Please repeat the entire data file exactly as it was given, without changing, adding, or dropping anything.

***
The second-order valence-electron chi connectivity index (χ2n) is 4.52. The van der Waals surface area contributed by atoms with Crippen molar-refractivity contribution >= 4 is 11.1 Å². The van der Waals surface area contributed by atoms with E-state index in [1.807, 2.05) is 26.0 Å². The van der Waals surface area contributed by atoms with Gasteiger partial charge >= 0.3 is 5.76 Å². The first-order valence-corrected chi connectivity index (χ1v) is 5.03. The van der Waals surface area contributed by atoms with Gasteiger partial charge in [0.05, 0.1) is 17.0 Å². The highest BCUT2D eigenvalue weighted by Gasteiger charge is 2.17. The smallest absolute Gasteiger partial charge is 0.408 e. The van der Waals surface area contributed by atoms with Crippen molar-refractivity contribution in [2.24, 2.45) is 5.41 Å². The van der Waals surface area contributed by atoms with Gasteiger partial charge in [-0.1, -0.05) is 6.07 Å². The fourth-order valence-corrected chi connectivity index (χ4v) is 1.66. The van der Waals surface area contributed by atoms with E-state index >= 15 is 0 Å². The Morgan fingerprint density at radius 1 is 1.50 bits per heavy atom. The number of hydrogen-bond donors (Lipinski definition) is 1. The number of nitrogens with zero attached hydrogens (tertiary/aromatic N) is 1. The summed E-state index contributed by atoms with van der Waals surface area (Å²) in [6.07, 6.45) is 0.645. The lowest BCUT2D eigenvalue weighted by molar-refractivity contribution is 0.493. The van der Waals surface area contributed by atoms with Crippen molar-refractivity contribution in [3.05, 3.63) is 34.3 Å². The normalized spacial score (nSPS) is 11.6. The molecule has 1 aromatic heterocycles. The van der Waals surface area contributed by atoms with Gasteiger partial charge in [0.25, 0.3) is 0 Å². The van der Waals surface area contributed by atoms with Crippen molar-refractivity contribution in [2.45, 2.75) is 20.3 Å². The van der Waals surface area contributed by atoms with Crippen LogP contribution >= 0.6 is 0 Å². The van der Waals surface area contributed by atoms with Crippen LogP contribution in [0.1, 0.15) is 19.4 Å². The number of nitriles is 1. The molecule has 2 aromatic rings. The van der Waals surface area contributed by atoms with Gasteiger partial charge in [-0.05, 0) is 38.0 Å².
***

The second-order valence-electron chi connectivity index (χ2n) is 4.52. The van der Waals surface area contributed by atoms with Crippen molar-refractivity contribution >= 4 is 11.1 Å². The van der Waals surface area contributed by atoms with E-state index in [1.807, 2.05) is 26.0 Å². The van der Waals surface area contributed by atoms with Gasteiger partial charge >= 0.3 is 5.76 Å². The first-order valence-corrected chi connectivity index (χ1v) is 5.03. The van der Waals surface area contributed by atoms with Gasteiger partial charge in [0.05, 0.1) is 17.0 Å². The highest BCUT2D eigenvalue weighted by Gasteiger charge is 2.17. The smallest absolute Gasteiger partial charge is 0.408 e. The van der Waals surface area contributed by atoms with Crippen molar-refractivity contribution in [2.24, 2.45) is 5.41 Å². The van der Waals surface area contributed by atoms with Gasteiger partial charge in [-0.1, -0.05) is 6.07 Å². The fourth-order valence-corrected chi connectivity index (χ4v) is 1.66. The van der Waals surface area contributed by atoms with E-state index >= 15 is 0 Å². The Morgan fingerprint density at radius 1 is 1.50 bits per heavy atom. The number of hydrogen-bond donors (Lipinski definition) is 1. The number of nitrogens with zero attached hydrogens (tertiary/aromatic N) is 1. The summed E-state index contributed by atoms with van der Waals surface area (Å²) in [6.07, 6.45) is 0.645. The lowest BCUT2D eigenvalue weighted by molar-refractivity contribution is 0.493. The van der Waals surface area contributed by atoms with Crippen molar-refractivity contribution in [3.05, 3.63) is 34.3 Å². The normalized spacial score (nSPS) is 11.6. The molecule has 1 aromatic heterocycles. The van der Waals surface area contributed by atoms with Gasteiger partial charge in [0.25, 0.3) is 0 Å². The van der Waals surface area contributed by atoms with Crippen molar-refractivity contribution in [2.45, 2.75) is 20.3 Å². The van der Waals surface area contributed by atoms with Crippen LogP contribution >= 0.6 is 0 Å². The van der Waals surface area contributed by atoms with Crippen LogP contribution in [0.1, 0.15) is 19.4 Å². The number of nitriles is 1. The molecule has 2 aromatic rings. The van der Waals surface area contributed by atoms with Gasteiger partial charge in [-0.05, 0) is 38.0 Å².